In many stages of our lives, we may either see a person or a group of individuals as attractive and this attractiveness may lead people to act like or conglomerate to a person or crowd. Every single person has insight and wondrous attributes that can change the world collectively in a positive way. However, the notion of fitting in, also referred to herd behavior, limits the minds potential to become open and wondrous in the way it is supposed to be. This nature of individuality is subtle to most individuals seeking acceptance and acknowledgement by other people. Their mind is not aware of the influence they hold to change the lives of others and themselves. “People don’t realize how much influence they have. If they knew how strongly their words and actions affect other people, they would have a lot more confidence.” -Liz Ryan.

I am very fascinated by the emotional and mental side when someone try’s to fit in with an individual or a group. The attitude we fall into when we try to conform to groups of people can change the way we think and perceive ourselves and others. An aspect that is huge in the discussion of fitting in is the acceptance many desperately crave by others. This cry for acceptance in life can lead many to hide their true self or to blind themselves from their own worth. “The truth is: Belonging starts with self-acceptance. Your level of belonging, in fact, can never be greater than your level of self-acceptance, because believing that you’re enough is what gives you the courage to be authentic, vulnerable and imperfect. When we don’t have that, we shape-shift and turn into chameleons; we hustle for the worthiness we already possess.” -Brené Brown, PhD, LMSW.

Stepping outside the boundaries of fitting in to show the true meaning of your human person, is clarifying to yourself and even to the friends around you. I believe that we need to occasionally step back and look at each situation in our lives no matter what event is going on, so that we can better understand our meaning and worth amongst others. Having to opportunity to self-examine our desires to fit in, may give us insight to who we really are and what we plan to achieve in situations we feel the need to force ourselves into.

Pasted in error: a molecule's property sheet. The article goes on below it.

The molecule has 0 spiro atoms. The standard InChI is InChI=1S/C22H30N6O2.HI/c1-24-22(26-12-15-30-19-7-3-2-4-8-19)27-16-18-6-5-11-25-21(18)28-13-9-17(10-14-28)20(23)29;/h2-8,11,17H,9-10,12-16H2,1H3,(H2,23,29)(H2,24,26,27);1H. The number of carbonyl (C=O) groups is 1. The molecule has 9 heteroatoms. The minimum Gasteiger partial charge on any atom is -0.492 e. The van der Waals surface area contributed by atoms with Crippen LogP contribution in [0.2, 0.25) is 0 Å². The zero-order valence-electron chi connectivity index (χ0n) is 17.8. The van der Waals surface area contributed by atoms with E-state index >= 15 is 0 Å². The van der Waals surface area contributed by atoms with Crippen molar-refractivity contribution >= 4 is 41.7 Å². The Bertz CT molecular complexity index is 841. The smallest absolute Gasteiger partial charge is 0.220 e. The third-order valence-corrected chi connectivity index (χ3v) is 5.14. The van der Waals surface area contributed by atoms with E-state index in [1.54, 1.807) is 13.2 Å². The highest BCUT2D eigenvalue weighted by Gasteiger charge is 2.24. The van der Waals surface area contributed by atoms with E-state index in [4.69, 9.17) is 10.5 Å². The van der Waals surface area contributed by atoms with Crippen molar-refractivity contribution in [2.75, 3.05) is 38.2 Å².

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CC BY-SA 4.0 Fitting in. by Judge Thomas is licensed under a Creative Commons Attribution-ShareAlike 4.0 International License.

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2 Comments
  1. Sophia 8 months ago

    Thomas,

    I really liked your post about fitting in. I especially liked the featured image of the one black sheep in the herd of all the white sheep. I think that your post was very well written, and that it makes a great topic for your research paper. Here is a website for you to check out if you feel like it: https://www.simplypsychology.org/conformity.html It is interesting and has to do with your post. Thank you so much for sharing this, and I hope to hear more about this topic from you!

    Thank you,
    Sophia Gross

  2. Erica 8 months ago

    Thomas,
    I really enjoyed reading your post. I found your post interesting because it shed new light on fitting in and having a herd mentality. I found it intriguing when you said “However, the notion of fitting in, also referred to herd behavior, limits the mind’s potential to become open and wondrous in the way it is supposed to be. This nature of individuality is subtle to most individuals seeking acceptance and acknowledgement by other people.” I also think you would find this article (https://www.psychologytoday.com/blog/prescriptions-life/201310/stop-trying-fit-in-aim-belong-instead) interesting. It is about belonging instead of trying to fit in. I look forward to reading more of your posts on this subject in the future because it allows me to see a new perspective.

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